Sunday marks a whopping 20 years since Heath Ledger and Julia Stiles blessed the big screen as stars in the Shakespeare-inspired teen rom-com 10 Things I Hate About You. Based on The Taming of the Shrew, 10 Things was and has remained a favorite for many millennials. As the movie turns 20 (they grow up so fast!), some fans are reflecting on the best parts — including a timeless lesson about the basics of sexual consent, nearly two decades before the advent of #MeToo.

On Wednesday morning, Adweek editor and mental health advocate (and occasional B+C contributor) Sammy Nickalls made this observation on Twitter: “Reminder on the 20th anniversary of 10 Things I Hate About You that Heath Ledger doesn’t kiss Julia Stiles at a party because he’s sober and she’s drunk, and that consent has always been that simple, even in 1999! thank you!”

For those who haven’t seen the movie (or need a refresher after 20 years), Ledger’s character, Patrick, takes a bet to woo brainy, man-hating feminist Kat (Stiles) as part of a plot to ensure that her ultra-popular younger sister, Bianca (played by Larisa Oleynik), is allowed to attend the prom. In a surprising twist of events (except, y’know, not at all), Kat and Patrick begin to fall for each other for real.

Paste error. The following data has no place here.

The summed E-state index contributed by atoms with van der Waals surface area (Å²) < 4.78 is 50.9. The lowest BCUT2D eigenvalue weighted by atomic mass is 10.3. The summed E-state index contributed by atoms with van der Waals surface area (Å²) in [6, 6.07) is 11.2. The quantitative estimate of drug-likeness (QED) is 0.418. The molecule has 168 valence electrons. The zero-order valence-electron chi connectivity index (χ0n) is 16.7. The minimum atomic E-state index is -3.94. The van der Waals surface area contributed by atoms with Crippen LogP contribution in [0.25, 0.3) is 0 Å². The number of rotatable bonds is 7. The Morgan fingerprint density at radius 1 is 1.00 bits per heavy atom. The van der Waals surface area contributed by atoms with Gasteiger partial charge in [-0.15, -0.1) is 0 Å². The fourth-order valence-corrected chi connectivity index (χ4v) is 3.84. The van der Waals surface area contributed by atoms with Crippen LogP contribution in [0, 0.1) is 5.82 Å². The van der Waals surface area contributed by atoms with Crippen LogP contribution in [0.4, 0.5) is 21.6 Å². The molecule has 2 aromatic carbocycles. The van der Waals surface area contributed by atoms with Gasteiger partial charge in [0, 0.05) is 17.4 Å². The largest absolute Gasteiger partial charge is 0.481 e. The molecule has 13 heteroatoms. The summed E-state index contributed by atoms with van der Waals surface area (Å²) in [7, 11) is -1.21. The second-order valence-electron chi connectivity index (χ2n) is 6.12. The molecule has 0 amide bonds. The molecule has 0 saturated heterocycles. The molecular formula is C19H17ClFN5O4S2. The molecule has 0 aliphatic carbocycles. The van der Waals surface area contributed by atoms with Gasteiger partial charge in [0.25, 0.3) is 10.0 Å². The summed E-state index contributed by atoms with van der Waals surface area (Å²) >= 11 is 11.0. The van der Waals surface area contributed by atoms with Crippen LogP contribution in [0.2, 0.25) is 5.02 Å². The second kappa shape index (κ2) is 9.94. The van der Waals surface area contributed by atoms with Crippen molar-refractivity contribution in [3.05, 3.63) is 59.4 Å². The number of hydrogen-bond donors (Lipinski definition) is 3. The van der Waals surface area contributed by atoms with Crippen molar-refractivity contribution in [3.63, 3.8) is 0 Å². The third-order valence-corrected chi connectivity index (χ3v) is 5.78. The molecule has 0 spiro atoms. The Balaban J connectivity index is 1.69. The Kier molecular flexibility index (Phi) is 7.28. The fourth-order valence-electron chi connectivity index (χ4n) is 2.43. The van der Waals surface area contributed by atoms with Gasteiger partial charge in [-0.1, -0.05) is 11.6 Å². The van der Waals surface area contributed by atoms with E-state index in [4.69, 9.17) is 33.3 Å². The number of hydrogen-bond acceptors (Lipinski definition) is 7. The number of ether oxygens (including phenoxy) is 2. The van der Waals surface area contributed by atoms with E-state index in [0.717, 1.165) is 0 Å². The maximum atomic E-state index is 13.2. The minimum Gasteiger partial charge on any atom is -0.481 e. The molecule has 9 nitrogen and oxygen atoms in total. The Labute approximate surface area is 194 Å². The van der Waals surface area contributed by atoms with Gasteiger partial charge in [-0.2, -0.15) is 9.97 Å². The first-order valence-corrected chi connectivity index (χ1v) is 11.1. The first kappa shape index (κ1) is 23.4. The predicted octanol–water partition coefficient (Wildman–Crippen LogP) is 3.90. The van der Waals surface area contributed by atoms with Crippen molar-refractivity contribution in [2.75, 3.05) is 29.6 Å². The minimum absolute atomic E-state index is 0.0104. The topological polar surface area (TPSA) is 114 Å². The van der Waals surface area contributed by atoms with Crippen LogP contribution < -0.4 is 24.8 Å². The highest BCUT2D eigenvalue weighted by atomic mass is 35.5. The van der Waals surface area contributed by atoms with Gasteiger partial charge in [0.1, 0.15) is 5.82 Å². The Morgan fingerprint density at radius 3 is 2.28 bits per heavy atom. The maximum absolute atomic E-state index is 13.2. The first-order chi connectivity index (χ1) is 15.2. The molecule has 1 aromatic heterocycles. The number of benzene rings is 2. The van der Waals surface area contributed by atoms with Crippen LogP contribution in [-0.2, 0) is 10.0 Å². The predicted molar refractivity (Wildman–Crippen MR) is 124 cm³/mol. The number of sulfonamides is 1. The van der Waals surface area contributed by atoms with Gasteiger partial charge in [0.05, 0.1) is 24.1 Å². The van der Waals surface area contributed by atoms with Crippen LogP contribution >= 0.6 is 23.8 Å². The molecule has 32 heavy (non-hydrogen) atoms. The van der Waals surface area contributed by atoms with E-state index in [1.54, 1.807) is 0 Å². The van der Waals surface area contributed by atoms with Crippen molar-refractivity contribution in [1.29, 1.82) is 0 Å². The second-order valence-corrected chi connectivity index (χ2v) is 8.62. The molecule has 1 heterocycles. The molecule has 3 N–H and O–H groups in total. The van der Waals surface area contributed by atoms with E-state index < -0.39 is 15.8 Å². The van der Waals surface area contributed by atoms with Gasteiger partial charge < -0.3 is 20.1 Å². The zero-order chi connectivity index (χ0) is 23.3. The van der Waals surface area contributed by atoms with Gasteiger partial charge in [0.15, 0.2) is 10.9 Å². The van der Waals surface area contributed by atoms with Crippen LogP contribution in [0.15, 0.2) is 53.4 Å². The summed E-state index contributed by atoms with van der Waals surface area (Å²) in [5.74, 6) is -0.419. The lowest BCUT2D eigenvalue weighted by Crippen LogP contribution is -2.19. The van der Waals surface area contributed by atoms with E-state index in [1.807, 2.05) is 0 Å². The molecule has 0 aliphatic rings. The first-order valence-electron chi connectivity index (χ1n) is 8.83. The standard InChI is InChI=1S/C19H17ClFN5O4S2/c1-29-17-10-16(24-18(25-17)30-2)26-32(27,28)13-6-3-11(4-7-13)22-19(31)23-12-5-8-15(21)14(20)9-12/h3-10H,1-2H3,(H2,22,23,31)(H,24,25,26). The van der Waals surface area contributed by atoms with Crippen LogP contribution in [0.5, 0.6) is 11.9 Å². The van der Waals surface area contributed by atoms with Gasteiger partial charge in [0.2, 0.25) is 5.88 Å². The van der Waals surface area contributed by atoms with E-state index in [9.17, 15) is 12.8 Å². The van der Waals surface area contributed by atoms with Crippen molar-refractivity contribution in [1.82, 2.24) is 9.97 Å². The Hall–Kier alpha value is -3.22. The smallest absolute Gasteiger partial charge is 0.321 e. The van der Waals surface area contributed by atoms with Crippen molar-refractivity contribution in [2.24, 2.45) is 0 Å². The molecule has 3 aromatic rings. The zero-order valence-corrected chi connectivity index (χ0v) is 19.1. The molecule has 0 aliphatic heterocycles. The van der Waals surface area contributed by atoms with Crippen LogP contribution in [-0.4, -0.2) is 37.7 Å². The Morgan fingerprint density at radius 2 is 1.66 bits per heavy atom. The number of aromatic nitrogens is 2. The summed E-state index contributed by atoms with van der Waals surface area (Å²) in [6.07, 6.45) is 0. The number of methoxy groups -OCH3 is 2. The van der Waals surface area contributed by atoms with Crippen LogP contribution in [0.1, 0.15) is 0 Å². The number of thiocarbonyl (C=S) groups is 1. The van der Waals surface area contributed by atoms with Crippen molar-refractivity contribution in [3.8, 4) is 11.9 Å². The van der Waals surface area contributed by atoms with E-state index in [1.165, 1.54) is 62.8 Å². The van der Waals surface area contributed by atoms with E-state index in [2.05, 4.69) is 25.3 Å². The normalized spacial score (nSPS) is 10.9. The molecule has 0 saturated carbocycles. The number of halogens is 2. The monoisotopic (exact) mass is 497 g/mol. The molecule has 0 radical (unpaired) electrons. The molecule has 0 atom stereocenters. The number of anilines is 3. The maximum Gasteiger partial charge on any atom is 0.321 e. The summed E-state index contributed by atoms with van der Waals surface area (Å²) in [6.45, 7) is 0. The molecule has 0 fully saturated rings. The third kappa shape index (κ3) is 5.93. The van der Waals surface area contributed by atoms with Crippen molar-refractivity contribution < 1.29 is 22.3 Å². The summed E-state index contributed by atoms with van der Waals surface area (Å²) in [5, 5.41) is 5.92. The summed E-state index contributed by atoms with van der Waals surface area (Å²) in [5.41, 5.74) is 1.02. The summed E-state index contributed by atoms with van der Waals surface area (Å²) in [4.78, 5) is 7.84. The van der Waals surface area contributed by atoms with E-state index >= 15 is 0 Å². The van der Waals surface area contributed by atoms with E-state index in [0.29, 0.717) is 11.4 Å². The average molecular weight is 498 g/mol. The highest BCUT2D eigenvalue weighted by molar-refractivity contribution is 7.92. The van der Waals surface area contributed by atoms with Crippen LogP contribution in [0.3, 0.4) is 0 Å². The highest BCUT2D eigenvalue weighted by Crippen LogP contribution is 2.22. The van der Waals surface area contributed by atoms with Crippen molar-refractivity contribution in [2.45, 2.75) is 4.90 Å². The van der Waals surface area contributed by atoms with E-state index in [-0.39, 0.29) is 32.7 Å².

The pivotal moment of consent doesn’t actually take place in the scene where Kat gets fall-down drunk at a house party, but afterwards, when Patrick drives her home. After the car pulls up to Kat’s house, the two share a moment. “You know, you’re not as vile as I thought you were,” Kat says as she leans toward him for a kiss. As their faces get closer, it looks like they’re going to go for it. Then Patrick catches himself and pulls back. “Maybe we should do this another time,” he says, revealing the integrity of his character — and setting 10 Things apart from the many iconic, yet super problematic, teen movies that came before and after it (hi, Sixteen Candles).

Nickalls wasn’t the only person to shout out the subtle wokeness of the late-’90s classic. Author Emily O’Neill made the same observation while musing about the movie earlier this week.

Over the years, other fans have taken note, too.

Beyond providing an opportunity for reminders of basic sexual consent lessons, 10 Things I Hate About You is also striking a nostalgic chord. The New York Times just published an oral history of the film that features interviews with some of the movie’s surviving actors (Ledger passed away from a drug overdose in 2008) and screenwriters, and the literary website Lithub released an essay appropriately titled “The Life-Changing Magic of 10 Things I Hate About You.”

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